gms | German Medical Science

62nd Annual Meeting of the German Society of Neurosurgery (DGNC)
Joint Meeting with the Polish Society of Neurosurgeons (PNCH)

German Society of Neurosurgery (DGNC)

7 - 11 May 2011, Hamburg

Long-term outcome after resection of cerebral cavernous malformation-associated epilepsy

Meeting Abstract

  • C. von der Brelie - Department of Neurosurgery, University of Bonn Medical Center
  • J. Schramm - Department of Neurosurgery, University of Bonn Medical Center
  • M. von Lehe - Department of Neurosurgery, University of Bonn Medical Center

Deutsche Gesellschaft für Neurochirurgie. Polnische Gesellschaft für Neurochirurgen. 62. Jahrestagung der Deutschen Gesellschaft für Neurochirurgie (DGNC), Joint Meeting mit der Polnischen Gesellschaft für Neurochirurgen (PNCH). Hamburg, 07.-11.05.2011. Düsseldorf: German Medical Science GMS Publishing House; 2011. DocMO.13.06

doi: 10.3205/11dgnc102, urn:nbn:de:0183-11dgnc1023

Published: April 28, 2011

© 2011 von der Brelie et al.
This is an Open Access article distributed under the terms of the Creative Commons Attribution License ( You are free: to Share – to copy, distribute and transmit the work, provided the original author and source are credited.



Objective: The current data on the surgical therapy of cerebral cavernous malformation (CCM)-associated epilepsy is not sufficient since most studies do not carefully differentiate therapy and outcomes for different epilepsy types. Providing data on long-term outcome is essential since it has been shown that favorable seizure outcome may not be entirely stable.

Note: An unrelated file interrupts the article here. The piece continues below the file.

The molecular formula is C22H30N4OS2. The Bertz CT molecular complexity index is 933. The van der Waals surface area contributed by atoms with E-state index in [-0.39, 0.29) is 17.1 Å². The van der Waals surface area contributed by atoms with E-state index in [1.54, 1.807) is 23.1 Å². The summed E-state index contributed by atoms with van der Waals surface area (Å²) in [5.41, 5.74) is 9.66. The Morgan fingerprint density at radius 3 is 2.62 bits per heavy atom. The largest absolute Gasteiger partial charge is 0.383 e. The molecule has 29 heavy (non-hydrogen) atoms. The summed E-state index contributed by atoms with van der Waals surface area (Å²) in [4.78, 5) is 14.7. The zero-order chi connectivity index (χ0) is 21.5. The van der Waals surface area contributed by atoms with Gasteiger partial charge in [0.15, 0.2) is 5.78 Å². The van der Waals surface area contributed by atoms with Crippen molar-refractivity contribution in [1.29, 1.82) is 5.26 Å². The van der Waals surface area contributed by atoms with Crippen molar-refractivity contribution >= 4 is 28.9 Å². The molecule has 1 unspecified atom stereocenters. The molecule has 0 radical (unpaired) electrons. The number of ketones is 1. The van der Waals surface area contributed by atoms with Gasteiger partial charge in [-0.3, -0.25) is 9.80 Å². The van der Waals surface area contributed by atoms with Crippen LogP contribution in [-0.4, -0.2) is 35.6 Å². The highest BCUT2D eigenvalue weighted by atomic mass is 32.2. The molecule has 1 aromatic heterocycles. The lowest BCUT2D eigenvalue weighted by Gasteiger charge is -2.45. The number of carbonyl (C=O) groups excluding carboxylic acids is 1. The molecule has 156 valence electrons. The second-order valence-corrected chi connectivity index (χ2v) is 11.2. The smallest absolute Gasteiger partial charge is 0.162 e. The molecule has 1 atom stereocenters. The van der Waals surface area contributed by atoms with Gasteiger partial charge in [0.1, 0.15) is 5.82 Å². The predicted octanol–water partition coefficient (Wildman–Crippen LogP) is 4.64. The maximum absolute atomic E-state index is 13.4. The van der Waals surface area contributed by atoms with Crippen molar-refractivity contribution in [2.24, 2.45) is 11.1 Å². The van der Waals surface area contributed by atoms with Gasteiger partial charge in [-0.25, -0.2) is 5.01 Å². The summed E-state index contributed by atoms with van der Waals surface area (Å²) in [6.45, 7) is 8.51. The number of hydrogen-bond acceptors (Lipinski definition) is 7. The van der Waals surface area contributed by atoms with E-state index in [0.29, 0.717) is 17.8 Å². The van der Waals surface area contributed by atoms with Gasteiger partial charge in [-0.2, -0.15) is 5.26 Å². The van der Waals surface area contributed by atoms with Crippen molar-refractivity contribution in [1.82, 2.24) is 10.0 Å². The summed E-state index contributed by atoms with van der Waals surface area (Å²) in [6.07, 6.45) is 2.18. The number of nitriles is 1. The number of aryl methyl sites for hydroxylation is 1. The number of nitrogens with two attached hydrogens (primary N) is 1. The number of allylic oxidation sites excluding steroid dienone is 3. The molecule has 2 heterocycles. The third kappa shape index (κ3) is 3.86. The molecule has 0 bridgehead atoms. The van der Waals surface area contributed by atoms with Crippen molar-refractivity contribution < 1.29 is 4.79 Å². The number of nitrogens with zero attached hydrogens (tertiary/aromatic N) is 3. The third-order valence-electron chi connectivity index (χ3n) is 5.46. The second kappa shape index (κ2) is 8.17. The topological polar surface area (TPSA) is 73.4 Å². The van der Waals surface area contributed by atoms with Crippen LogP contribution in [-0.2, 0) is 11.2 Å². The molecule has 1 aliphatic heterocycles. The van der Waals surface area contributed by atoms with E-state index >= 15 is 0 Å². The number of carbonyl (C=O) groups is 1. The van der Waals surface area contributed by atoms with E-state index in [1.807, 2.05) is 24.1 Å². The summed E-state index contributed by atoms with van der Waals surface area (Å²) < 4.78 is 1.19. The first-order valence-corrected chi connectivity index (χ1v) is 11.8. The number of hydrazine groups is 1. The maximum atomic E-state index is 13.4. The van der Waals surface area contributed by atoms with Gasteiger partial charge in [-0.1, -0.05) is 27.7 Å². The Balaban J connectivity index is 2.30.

Methods: Patient history, preoperative workup, surgical reports and – if available – cranial MRI were analyzed for type of seizure disorder, functional and seizure outcome.

Results: Between 1990 to 2008, 108 patients underwent surgery for CCM-associated epilepsy (25 single seizures, 26 chronic, but not drug-resistant epilepsy, 57 drug-resistant epilepsy). 38 CCM were located temporomesially, 66 temporolaterally or other neocortical regions, 4 exclusively subcortically). 70 patients had detailed preoperative workup including 20 patients with invasive monitoring. The hemosiderotic rim was completely resected in 37 patients. In 65 cases, extended lesionectomy (incl. rim and perilesional tissue or extended resections) was performed according to preoperative electrophysiological data and/or intraoperative ECOG. Due to proximity to eloquent brain regions, only an incomplete removal of the hemosiderotic rim was possible in 6 patients. Intraoperative neuromonitoring was used in 10 patients (7 MEP/SEP, 2 awake craniotomies, 1 ECOG); neuronavigation was used in 36 cases.14 patients developed a permanent postoperative deficit including 12 patients with partial visual field defects as a calculated deficit. Long-term follow-up (>36 months) was available in 94 patients (including 49 with drug-resistant epilepsy). 81.6% of patients with drug-resistant epilepsy were completely seizure-free (mean follow-up 101 months) whereas 8.9% of patients with previously sporadic seizures or non-resistant seizures suffered from drug-resistant epilepsy post-operatively (mean follow-up 132 months).

Conclusions: Surgery on CCM-associated epilepsy is safe. In case of drug-resistant epilepsy, the rate of complete seizure relief is excellent after detailed preoperative workup. On the other hand, patients with sporadic or chronic epilepsy may develop refractory epilepsy.